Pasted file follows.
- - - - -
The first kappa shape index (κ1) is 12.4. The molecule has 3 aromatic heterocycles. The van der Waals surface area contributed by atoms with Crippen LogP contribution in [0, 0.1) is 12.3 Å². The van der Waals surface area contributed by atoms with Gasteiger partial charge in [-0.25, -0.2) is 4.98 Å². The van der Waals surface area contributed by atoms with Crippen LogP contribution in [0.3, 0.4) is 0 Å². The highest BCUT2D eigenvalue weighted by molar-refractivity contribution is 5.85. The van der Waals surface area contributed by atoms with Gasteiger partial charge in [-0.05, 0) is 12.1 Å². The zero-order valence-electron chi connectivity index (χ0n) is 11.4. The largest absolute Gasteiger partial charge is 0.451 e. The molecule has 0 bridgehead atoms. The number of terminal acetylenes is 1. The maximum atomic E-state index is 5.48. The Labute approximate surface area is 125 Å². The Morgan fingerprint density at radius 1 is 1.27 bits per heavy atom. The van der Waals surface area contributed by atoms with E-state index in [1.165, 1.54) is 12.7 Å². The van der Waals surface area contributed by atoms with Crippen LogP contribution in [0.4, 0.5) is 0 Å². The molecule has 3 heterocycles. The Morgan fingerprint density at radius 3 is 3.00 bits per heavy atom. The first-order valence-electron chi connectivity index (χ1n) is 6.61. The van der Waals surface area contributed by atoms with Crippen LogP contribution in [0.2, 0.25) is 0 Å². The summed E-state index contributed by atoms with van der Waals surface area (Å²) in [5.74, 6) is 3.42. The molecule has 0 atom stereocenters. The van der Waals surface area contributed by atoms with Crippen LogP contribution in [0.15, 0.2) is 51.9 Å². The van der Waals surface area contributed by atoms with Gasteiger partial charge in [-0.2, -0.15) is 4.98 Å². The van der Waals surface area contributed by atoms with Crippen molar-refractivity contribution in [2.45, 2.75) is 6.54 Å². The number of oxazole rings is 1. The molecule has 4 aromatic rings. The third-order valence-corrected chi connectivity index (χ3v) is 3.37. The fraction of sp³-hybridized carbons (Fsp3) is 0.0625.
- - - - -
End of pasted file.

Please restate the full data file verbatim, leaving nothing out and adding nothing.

The first kappa shape index (κ1) is 12.4. The molecule has 3 aromatic heterocycles. The van der Waals surface area contributed by atoms with Crippen LogP contribution in [0, 0.1) is 12.3 Å². The van der Waals surface area contributed by atoms with Gasteiger partial charge in [-0.25, -0.2) is 4.98 Å². The van der Waals surface area contributed by atoms with Crippen LogP contribution in [0.3, 0.4) is 0 Å². The highest BCUT2D eigenvalue weighted by molar-refractivity contribution is 5.85. The van der Waals surface area contributed by atoms with Gasteiger partial charge in [-0.05, 0) is 12.1 Å². The zero-order valence-electron chi connectivity index (χ0n) is 11.4. The largest absolute Gasteiger partial charge is 0.451 e. The molecule has 0 bridgehead atoms. The number of terminal acetylenes is 1. The maximum atomic E-state index is 5.48. The Labute approximate surface area is 125 Å². The Morgan fingerprint density at radius 1 is 1.27 bits per heavy atom. The van der Waals surface area contributed by atoms with E-state index in [1.165, 1.54) is 12.7 Å². The van der Waals surface area contributed by atoms with Crippen LogP contribution in [0.4, 0.5) is 0 Å². The molecule has 3 heterocycles. The Morgan fingerprint density at radius 3 is 3.00 bits per heavy atom. The first-order valence-electron chi connectivity index (χ1n) is 6.61. The van der Waals surface area contributed by atoms with Crippen LogP contribution in [0.2, 0.25) is 0 Å². The summed E-state index contributed by atoms with van der Waals surface area (Å²) in [5.74, 6) is 3.42. The molecule has 0 atom stereocenters. The van der Waals surface area contributed by atoms with Crippen LogP contribution in [0.15, 0.2) is 51.9 Å². The van der Waals surface area contributed by atoms with Gasteiger partial charge in [-0.2, -0.15) is 4.98 Å². The van der Waals surface area contributed by atoms with Crippen molar-refractivity contribution in [2.45, 2.75) is 6.54 Å². The number of oxazole rings is 1. The molecule has 4 aromatic rings. The third-order valence-corrected chi connectivity index (χ3v) is 3.37. The fraction of sp³-hybridized carbons (Fsp3) is 0.0625.